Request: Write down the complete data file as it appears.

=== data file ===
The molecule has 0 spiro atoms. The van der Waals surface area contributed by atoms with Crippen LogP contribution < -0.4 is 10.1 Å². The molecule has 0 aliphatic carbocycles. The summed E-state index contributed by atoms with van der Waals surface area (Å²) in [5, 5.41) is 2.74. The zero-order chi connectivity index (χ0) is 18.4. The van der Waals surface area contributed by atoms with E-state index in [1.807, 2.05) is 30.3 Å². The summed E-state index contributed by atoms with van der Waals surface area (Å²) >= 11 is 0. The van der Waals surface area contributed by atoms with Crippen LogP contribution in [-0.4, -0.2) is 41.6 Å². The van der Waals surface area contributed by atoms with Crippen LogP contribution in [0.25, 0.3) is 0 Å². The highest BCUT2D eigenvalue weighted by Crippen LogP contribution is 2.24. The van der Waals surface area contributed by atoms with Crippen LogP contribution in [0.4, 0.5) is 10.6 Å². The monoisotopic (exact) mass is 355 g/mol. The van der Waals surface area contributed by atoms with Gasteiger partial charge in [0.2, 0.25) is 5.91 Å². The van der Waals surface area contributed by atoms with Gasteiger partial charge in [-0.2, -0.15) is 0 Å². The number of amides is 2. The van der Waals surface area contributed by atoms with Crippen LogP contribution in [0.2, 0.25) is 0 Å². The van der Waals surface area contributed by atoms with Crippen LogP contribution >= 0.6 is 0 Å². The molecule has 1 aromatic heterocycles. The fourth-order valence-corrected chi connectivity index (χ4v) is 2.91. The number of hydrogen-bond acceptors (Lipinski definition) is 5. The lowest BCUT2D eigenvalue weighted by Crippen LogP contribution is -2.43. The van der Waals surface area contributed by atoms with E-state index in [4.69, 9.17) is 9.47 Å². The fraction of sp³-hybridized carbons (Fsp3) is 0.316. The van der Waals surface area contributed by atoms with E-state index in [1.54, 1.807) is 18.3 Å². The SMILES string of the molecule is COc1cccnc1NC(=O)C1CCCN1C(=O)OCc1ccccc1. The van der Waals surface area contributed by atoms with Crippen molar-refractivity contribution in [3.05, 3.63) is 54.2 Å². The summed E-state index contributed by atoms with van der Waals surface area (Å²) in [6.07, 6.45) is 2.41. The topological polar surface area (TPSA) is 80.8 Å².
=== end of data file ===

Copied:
The molecule has 0 spiro atoms. The van der Waals surface area contributed by atoms with Crippen LogP contribution < -0.4 is 10.1 Å². The molecule has 0 aliphatic carbocycles. The summed E-state index contributed by atoms with van der Waals surface area (Å²) in [5, 5.41) is 2.74. The zero-order chi connectivity index (χ0) is 18.4. The van der Waals surface area contributed by atoms with E-state index in [1.807, 2.05) is 30.3 Å². The summed E-state index contributed by atoms with van der Waals surface area (Å²) >= 11 is 0. The van der Waals surface area contributed by atoms with Crippen LogP contribution in [-0.4, -0.2) is 41.6 Å². The van der Waals surface area contributed by atoms with Crippen LogP contribution in [0.25, 0.3) is 0 Å². The highest BCUT2D eigenvalue weighted by Crippen LogP contribution is 2.24. The van der Waals surface area contributed by atoms with Crippen LogP contribution in [0.4, 0.5) is 10.6 Å². The monoisotopic (exact) mass is 355 g/mol. The van der Waals surface area contributed by atoms with Gasteiger partial charge in [0.2, 0.25) is 5.91 Å². The van der Waals surface area contributed by atoms with Gasteiger partial charge in [-0.2, -0.15) is 0 Å². The number of amides is 2. The van der Waals surface area contributed by atoms with Crippen LogP contribution in [0.2, 0.25) is 0 Å². The van der Waals surface area contributed by atoms with Crippen LogP contribution >= 0.6 is 0 Å². The molecule has 1 aromatic heterocycles. The fourth-order valence-corrected chi connectivity index (χ4v) is 2.91. The number of hydrogen-bond acceptors (Lipinski definition) is 5. The lowest BCUT2D eigenvalue weighted by Crippen LogP contribution is -2.43. The van der Waals surface area contributed by atoms with E-state index in [4.69, 9.17) is 9.47 Å². The fraction of sp³-hybridized carbons (Fsp3) is 0.316. The van der Waals surface area contributed by atoms with E-state index in [1.54, 1.807) is 18.3 Å². The SMILES string of the molecule is COc1cccnc1NC(=O)C1CCCN1C(=O)OCc1ccccc1. The van der Waals surface area contributed by atoms with Crippen molar-refractivity contribution in [3.05, 3.63) is 54.2 Å². The summed E-state index contributed by atoms with van der Waals surface area (Å²) in [6.07, 6.45) is 2.41. The topological polar surface area (TPSA) is 80.8 Å².